Wednesday, May 4, 2016

Coloring Your Perception of Food

Coloring Your Perception of Food
By Emma Gottschall

                  Today, it’s common to see articles that read “A Dangerous Rainbow” or “What are we feeding our children”. The conversation around safety of colors is being led by popular food activists like the “Food Babe”, and artificial food colors have come under fire. Push back from consumers has led top food manufacturers like Kraft and Mars to begin removing artificial food colors from their products. But why are consumers fighting for the death of artificial food dyes and if they are dangerous, why hasn’t the FDA banned them already?
Food dyes have been used for thousands of years, originating around 1500 B.C. These original food dyes came from natural sources like saffron, squid ink, and certain flowers. With the advent of food colorants, food vendors had the ability to misrepresent their products—often for economic gain—by making lower quality foods more appealing to consumers. Often these colorants were toxic, like copper which was used to color pickled vegetables in the 1800’s and Scheele’s green, containing arsenic, which was used to color candies in the early 1900s. Today, the FDA regulates the use of synthetic and natural food colors in Foods, Drugs, and Cosmetics. Some food dyes (eg: Red #40) can cause sensitivities, and so food manufacturers are required to label their usage in food products.
                  Much of the current controversy over food dyes is their potential to promote hyperactivity in children. Hyperactive behavior has been linked to children who suffer from ADHD, and some studies imply that artificial food colors may affect children without behavioral conditions. These studies have prompted the EU to restrict the use of these artificial colors; requiring disclosure text on products with these colorants.
                  The Center for Science in the Public Interest is petitioning the FDA for the second time, to ban the use of all Artificial Food Colors in the food industry. After an initial petition in 2011, an FDA committee ruled that there was not enough conclusive evidence that food dyes cause hyperactivity. The committee concluded that more research was needed before they could prohibit the use of synthetic colors.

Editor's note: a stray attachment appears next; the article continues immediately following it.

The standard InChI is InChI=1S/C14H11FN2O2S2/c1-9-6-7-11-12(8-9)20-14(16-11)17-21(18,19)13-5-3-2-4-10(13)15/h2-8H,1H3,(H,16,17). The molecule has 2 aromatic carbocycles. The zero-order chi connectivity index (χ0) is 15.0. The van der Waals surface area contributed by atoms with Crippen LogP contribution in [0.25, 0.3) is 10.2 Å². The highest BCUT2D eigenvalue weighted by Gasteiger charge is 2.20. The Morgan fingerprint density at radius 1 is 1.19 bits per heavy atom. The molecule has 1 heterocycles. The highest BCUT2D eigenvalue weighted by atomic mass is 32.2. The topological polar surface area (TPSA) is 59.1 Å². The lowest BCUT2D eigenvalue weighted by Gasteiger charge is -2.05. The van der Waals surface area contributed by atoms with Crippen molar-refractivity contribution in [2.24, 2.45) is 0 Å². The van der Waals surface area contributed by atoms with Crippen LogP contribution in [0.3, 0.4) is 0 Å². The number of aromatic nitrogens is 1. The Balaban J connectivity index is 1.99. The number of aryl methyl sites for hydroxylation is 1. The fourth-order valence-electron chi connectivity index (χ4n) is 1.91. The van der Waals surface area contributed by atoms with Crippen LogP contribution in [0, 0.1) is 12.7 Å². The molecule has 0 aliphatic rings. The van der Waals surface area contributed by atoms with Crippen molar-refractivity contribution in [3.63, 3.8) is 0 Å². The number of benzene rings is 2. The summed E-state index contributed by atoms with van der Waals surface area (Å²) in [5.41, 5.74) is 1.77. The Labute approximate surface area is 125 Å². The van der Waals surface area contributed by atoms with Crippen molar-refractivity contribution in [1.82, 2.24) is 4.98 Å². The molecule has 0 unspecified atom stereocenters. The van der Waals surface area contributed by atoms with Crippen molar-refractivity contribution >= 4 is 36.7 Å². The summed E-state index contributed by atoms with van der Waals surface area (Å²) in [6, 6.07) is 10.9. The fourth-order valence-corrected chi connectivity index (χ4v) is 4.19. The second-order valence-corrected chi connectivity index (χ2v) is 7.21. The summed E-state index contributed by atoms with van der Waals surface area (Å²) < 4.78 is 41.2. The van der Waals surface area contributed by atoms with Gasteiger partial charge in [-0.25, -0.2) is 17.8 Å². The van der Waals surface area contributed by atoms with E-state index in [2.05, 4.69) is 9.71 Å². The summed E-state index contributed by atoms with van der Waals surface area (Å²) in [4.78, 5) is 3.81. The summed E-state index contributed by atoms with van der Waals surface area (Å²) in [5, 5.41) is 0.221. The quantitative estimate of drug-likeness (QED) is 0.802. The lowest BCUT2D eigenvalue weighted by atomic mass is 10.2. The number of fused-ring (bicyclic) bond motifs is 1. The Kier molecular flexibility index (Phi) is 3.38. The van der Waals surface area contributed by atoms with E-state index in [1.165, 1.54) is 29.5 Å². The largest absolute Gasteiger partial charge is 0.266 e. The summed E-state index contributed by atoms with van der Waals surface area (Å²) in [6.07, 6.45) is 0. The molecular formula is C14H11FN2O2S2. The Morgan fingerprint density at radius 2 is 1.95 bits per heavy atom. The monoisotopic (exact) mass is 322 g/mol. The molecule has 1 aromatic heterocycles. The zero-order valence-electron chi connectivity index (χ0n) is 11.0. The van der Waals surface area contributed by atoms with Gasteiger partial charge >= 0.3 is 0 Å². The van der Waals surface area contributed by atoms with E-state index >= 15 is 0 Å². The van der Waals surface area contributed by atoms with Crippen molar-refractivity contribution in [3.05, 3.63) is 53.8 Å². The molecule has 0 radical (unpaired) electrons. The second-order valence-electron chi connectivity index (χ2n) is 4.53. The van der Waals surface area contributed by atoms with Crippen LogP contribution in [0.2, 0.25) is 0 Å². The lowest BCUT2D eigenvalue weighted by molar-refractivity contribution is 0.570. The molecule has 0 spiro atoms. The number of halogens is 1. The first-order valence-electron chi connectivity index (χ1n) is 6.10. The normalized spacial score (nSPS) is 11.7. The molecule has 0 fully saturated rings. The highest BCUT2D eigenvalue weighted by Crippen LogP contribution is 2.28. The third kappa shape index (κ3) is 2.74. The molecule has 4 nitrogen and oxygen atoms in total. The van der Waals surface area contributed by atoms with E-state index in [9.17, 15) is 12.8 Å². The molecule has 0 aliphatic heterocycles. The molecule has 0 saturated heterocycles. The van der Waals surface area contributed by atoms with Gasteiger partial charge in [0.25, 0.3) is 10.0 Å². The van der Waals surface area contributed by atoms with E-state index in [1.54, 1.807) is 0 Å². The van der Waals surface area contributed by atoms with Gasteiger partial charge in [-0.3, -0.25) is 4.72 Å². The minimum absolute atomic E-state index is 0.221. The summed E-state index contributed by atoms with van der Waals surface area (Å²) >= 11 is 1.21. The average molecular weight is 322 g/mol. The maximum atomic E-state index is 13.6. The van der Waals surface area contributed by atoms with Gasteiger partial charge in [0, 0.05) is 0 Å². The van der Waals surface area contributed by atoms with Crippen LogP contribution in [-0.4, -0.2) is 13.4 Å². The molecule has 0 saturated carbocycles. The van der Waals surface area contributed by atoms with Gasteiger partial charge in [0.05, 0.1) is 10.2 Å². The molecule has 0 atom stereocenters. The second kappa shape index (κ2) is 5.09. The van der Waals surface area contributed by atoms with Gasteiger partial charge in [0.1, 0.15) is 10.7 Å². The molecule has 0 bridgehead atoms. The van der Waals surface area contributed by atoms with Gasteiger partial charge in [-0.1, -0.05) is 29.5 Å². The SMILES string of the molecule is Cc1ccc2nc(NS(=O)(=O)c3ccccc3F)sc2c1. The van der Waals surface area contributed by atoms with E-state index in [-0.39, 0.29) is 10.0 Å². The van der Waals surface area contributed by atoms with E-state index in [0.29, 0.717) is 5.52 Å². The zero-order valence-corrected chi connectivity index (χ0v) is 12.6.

Since the 1970s,  several studies, often using exclusion diets to study what happens when artificial food colors are removed from the diet have shown improvements in children’s behavior and attention when artificial colors are removed from the diet. However, these diets usually remove other food additives, like preservatives, at the same time; making it difficult to identify a single cause for the behavior changes. Not to mention these studies often use parental or teacher observations to measure child behavior, which is difficult to compare.
One cause of these behavioral effects might be related to aspirin sensitivities. Although pain relievers may seem completely unrelated to food dyes, some food colors, including Yellow #5,have a similar chemical structure to aspirin, both contain salicylic acid residues. In fact, many exclusion diets recommended to treat behavioral problems suggest removing foods containing natural salicylates for the same reason. Other researchers hypothesize that tartrazine (yellow #5) might bind Zinc in the blood. Zinc is necessary for proper brain function and deficiencies can cause behavioral changes. When tartrazine is excreted in urine, any bound zinc would also be excreted.
                  With growing consumer concerns, retailers are reformulating their products with natural colorants. But consumers have an expectation that some foods need to be brightly colored—and those vibrant shades are often difficult to achieve without the use of artificial food dyes. General Mills is one of many retailers who understands that education is key, and has begun a campaign to show consumers what their foods will look like with natural food colors. If people aren’t prepared for these changes, they may avoid foods creating food waste. Consumers want bright colors and right now there aren’t many natural colors which can replace these bright synthetic dyes. Understanding what the switch will entail is important before artificial colors can be completely replaced. If Cheetos were suddenly pale instead of neon there might not be riots in the streets, but there would certainly be complaints!

Examples of snack food seasonings containing artificial food colors (A,C) and their counterparts made with natural food colors (B,D).